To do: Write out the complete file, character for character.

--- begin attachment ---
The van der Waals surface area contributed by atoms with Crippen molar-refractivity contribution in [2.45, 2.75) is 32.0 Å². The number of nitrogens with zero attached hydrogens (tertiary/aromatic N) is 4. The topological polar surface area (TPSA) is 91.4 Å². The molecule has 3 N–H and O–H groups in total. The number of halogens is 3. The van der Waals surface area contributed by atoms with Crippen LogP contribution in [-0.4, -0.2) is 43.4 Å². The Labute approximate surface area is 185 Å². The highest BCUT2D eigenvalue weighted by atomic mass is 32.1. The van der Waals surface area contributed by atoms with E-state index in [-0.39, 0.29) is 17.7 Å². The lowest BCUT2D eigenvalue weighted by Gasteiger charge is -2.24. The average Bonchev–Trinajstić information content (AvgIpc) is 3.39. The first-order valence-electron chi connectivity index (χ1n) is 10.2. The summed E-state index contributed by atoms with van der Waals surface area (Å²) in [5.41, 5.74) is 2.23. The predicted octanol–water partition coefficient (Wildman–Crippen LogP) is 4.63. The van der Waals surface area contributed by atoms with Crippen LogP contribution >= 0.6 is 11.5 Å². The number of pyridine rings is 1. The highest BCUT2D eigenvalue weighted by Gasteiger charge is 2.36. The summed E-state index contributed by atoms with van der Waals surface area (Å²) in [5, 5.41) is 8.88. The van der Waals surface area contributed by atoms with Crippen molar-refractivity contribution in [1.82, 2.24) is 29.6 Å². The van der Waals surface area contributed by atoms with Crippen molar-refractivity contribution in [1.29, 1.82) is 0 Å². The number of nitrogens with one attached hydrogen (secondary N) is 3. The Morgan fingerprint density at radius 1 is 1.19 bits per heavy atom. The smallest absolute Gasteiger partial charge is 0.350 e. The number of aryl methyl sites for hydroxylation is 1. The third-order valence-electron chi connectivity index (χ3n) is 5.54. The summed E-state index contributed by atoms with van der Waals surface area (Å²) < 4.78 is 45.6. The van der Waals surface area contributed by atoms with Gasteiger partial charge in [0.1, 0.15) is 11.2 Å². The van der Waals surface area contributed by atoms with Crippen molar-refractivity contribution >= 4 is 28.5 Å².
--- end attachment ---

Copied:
The van der Waals surface area contributed by atoms with Crippen molar-refractivity contribution in [2.45, 2.75) is 32.0 Å². The number of nitrogens with zero attached hydrogens (tertiary/aromatic N) is 4. The topological polar surface area (TPSA) is 91.4 Å². The molecule has 3 N–H and O–H groups in total. The number of halogens is 3. The van der Waals surface area contributed by atoms with Crippen LogP contribution in [-0.4, -0.2) is 43.4 Å². The Labute approximate surface area is 185 Å². The highest BCUT2D eigenvalue weighted by atomic mass is 32.1. The van der Waals surface area contributed by atoms with E-state index in [-0.39, 0.29) is 17.7 Å². The lowest BCUT2D eigenvalue weighted by Gasteiger charge is -2.24. The average Bonchev–Trinajstić information content (AvgIpc) is 3.39. The first-order valence-electron chi connectivity index (χ1n) is 10.2. The summed E-state index contributed by atoms with van der Waals surface area (Å²) in [5.41, 5.74) is 2.23. The predicted octanol–water partition coefficient (Wildman–Crippen LogP) is 4.63. The van der Waals surface area contributed by atoms with Crippen LogP contribution >= 0.6 is 11.5 Å². The number of pyridine rings is 1. The highest BCUT2D eigenvalue weighted by Gasteiger charge is 2.36. The summed E-state index contributed by atoms with van der Waals surface area (Å²) in [5, 5.41) is 8.88. The van der Waals surface area contributed by atoms with Crippen molar-refractivity contribution in [1.82, 2.24) is 29.6 Å². The van der Waals surface area contributed by atoms with Crippen molar-refractivity contribution in [1.29, 1.82) is 0 Å². The number of nitrogens with one attached hydrogen (secondary N) is 3. The Morgan fingerprint density at radius 1 is 1.19 bits per heavy atom. The smallest absolute Gasteiger partial charge is 0.350 e. The number of aryl methyl sites for hydroxylation is 1. The third-order valence-electron chi connectivity index (χ3n) is 5.54. The summed E-state index contributed by atoms with van der Waals surface area (Å²) < 4.78 is 45.6. The van der Waals surface area contributed by atoms with Gasteiger partial charge in [0.1, 0.15) is 11.2 Å². The van der Waals surface area contributed by atoms with Crippen molar-refractivity contribution >= 4 is 28.5 Å².